In the week that official ONS figures show online food sales took a record share of the market – at 5.8% of all retail sales in the sector – how are grocery retailers responding to the change? We report on what Tesco, an Elite retailer in IRUK Top500 research, and Iceland, a Top250 retailer, said, as they both gave an update on their figures today.
Tesco: streamlining its business
Tesco today said its grocery home shopping business “performed strongly in the quarter”. Transactions and basket size both grew, year-on-year, as more customers adopted its delivery saver subscription scheme.
“We are continuing to roll out further innovations including the Spoon Guru lifestyle and dietary search filters and improvements to our website and customer application,” it said.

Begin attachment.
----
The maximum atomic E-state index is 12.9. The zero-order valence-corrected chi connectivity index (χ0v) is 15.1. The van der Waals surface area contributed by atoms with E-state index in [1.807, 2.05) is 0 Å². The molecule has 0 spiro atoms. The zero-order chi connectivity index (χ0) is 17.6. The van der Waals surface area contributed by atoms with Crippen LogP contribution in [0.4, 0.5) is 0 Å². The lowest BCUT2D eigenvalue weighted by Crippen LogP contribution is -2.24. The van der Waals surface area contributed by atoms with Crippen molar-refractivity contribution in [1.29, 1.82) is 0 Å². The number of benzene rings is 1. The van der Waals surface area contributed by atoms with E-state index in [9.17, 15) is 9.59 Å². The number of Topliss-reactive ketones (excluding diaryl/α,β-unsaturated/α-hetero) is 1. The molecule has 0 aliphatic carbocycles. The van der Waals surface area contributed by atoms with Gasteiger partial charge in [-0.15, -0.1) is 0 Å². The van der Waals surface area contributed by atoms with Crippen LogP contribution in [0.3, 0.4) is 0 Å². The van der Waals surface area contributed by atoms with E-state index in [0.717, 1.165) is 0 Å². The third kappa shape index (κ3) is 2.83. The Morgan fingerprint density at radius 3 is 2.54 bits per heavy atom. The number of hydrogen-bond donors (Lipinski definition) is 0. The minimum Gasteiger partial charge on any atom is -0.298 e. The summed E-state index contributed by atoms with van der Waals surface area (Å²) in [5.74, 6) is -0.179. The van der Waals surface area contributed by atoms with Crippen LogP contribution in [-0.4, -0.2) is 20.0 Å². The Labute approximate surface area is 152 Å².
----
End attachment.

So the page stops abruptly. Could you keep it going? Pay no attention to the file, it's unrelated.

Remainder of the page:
The update came as the retailer reported a 1.8% rise in like-for-like sales – which strip out the effect of store openings and closures – in the first quarter of its financial year, the 13 weeks to May 26, compared to the same time last year. In the UK and Republic of Ireland, sales rose by 3.5%.
During the quarter the retailer announced that it was to streamline the way it organises general merchandise sales alongside groceries. The retailer is closing its Tesco Direct operation on July 9. Grocery customers can already buy merchandise such as toys, homeware and cookware on tesco.com and the retailer says it will “selectively build on this offer, creating a simpler online experience for customers.
Chief executive Dave Lewis said: “Our growth plans are on track and we are pleased with the momentum in the business. We remain well-placed to serve our customers better and deliver on our medium-term financial ambitions.”